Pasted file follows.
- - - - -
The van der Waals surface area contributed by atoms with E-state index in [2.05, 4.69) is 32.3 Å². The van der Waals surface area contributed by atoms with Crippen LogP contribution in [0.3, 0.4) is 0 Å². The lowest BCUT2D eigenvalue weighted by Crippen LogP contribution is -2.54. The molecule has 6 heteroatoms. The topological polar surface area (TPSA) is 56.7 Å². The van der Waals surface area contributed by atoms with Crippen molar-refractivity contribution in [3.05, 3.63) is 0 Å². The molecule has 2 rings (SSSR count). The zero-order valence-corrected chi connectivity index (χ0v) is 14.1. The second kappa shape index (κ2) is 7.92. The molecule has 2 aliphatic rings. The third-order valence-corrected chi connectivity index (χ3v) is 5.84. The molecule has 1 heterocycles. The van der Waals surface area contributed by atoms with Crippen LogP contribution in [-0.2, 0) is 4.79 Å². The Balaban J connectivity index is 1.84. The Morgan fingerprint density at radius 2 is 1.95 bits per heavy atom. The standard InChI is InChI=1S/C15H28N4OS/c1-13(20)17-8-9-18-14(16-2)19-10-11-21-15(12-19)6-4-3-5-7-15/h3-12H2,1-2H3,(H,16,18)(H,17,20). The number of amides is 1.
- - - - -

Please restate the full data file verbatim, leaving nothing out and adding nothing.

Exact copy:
The van der Waals surface area contributed by atoms with E-state index in [2.05, 4.69) is 32.3 Å². The van der Waals surface area contributed by atoms with Crippen LogP contribution in [0.3, 0.4) is 0 Å². The lowest BCUT2D eigenvalue weighted by Crippen LogP contribution is -2.54. The molecule has 6 heteroatoms. The topological polar surface area (TPSA) is 56.7 Å². The van der Waals surface area contributed by atoms with Crippen molar-refractivity contribution in [3.05, 3.63) is 0 Å². The molecule has 2 rings (SSSR count). The zero-order valence-corrected chi connectivity index (χ0v) is 14.1. The second kappa shape index (κ2) is 7.92. The molecule has 2 aliphatic rings. The third-order valence-corrected chi connectivity index (χ3v) is 5.84. The molecule has 1 heterocycles. The van der Waals surface area contributed by atoms with Crippen LogP contribution in [-0.2, 0) is 4.79 Å². The Balaban J connectivity index is 1.84. The Morgan fingerprint density at radius 2 is 1.95 bits per heavy atom. The standard InChI is InChI=1S/C15H28N4OS/c1-13(20)17-8-9-18-14(16-2)19-10-11-21-15(12-19)6-4-3-5-7-15/h3-12H2,1-2H3,(H,16,18)(H,17,20). The number of amides is 1.